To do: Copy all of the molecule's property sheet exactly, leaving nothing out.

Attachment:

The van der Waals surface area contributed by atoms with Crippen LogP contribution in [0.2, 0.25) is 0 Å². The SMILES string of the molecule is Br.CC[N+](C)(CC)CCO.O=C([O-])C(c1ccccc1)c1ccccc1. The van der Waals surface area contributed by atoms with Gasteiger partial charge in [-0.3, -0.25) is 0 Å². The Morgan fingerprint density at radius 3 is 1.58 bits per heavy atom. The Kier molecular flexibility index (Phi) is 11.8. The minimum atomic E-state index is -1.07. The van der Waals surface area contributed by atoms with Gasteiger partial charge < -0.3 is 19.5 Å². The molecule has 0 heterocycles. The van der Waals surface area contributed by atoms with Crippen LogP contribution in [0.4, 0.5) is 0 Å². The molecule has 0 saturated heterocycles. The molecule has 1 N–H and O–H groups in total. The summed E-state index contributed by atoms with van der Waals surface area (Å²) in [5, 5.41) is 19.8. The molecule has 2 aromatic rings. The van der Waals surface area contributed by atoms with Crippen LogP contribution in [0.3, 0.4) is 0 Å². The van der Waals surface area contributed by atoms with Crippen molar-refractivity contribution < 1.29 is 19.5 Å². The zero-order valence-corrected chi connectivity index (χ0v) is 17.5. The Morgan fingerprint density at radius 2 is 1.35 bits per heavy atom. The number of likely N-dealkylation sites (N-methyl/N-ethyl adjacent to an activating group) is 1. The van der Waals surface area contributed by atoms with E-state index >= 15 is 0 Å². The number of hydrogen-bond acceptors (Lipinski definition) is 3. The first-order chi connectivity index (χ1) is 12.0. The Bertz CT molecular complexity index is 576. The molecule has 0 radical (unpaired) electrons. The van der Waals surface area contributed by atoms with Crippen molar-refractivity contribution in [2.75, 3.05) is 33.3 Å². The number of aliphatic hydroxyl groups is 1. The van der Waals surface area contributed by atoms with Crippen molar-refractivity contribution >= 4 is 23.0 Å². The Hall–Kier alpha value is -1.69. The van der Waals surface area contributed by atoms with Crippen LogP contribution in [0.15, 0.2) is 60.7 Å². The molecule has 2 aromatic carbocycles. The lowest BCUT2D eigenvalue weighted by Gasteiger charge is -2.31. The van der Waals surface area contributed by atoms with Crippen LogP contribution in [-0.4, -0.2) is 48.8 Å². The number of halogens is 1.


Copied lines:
The van der Waals surface area contributed by atoms with Crippen LogP contribution in [0.2, 0.25) is 0 Å². The SMILES string of the molecule is Br.CC[N+](C)(CC)CCO.O=C([O-])C(c1ccccc1)c1ccccc1. The van der Waals surface area contributed by atoms with Gasteiger partial charge in [-0.3, -0.25) is 0 Å². The Morgan fingerprint density at radius 3 is 1.58 bits per heavy atom. The Kier molecular flexibility index (Phi) is 11.8. The minimum atomic E-state index is -1.07. The van der Waals surface area contributed by atoms with Gasteiger partial charge < -0.3 is 19.5 Å². The molecule has 0 heterocycles. The van der Waals surface area contributed by atoms with Crippen LogP contribution in [0.4, 0.5) is 0 Å². The molecule has 0 saturated heterocycles. The molecule has 1 N–H and O–H groups in total. The summed E-state index contributed by atoms with van der Waals surface area (Å²) in [5, 5.41) is 19.8. The molecule has 2 aromatic rings. The van der Waals surface area contributed by atoms with Crippen LogP contribution in [0.3, 0.4) is 0 Å². The van der Waals surface area contributed by atoms with Crippen molar-refractivity contribution < 1.29 is 19.5 Å². The zero-order valence-corrected chi connectivity index (χ0v) is 17.5. The Morgan fingerprint density at radius 2 is 1.35 bits per heavy atom. The number of likely N-dealkylation sites (N-methyl/N-ethyl adjacent to an activating group) is 1. The van der Waals surface area contributed by atoms with E-state index >= 15 is 0 Å². The number of hydrogen-bond acceptors (Lipinski definition) is 3. The first-order chi connectivity index (χ1) is 12.0. The Bertz CT molecular complexity index is 576. The molecule has 0 radical (unpaired) electrons. The van der Waals surface area contributed by atoms with Crippen molar-refractivity contribution in [2.75, 3.05) is 33.3 Å². The number of aliphatic hydroxyl groups is 1. The van der Waals surface area contributed by atoms with Crippen molar-refractivity contribution >= 4 is 23.0 Å². The Hall–Kier alpha value is -1.69. The van der Waals surface area contributed by atoms with Crippen LogP contribution in [0.15, 0.2) is 60.7 Å². The molecule has 2 aromatic carbocycles. The lowest BCUT2D eigenvalue weighted by Gasteiger charge is -2.31. The van der Waals surface area contributed by atoms with Crippen LogP contribution in [-0.4, -0.2) is 48.8 Å². The number of halogens is 1.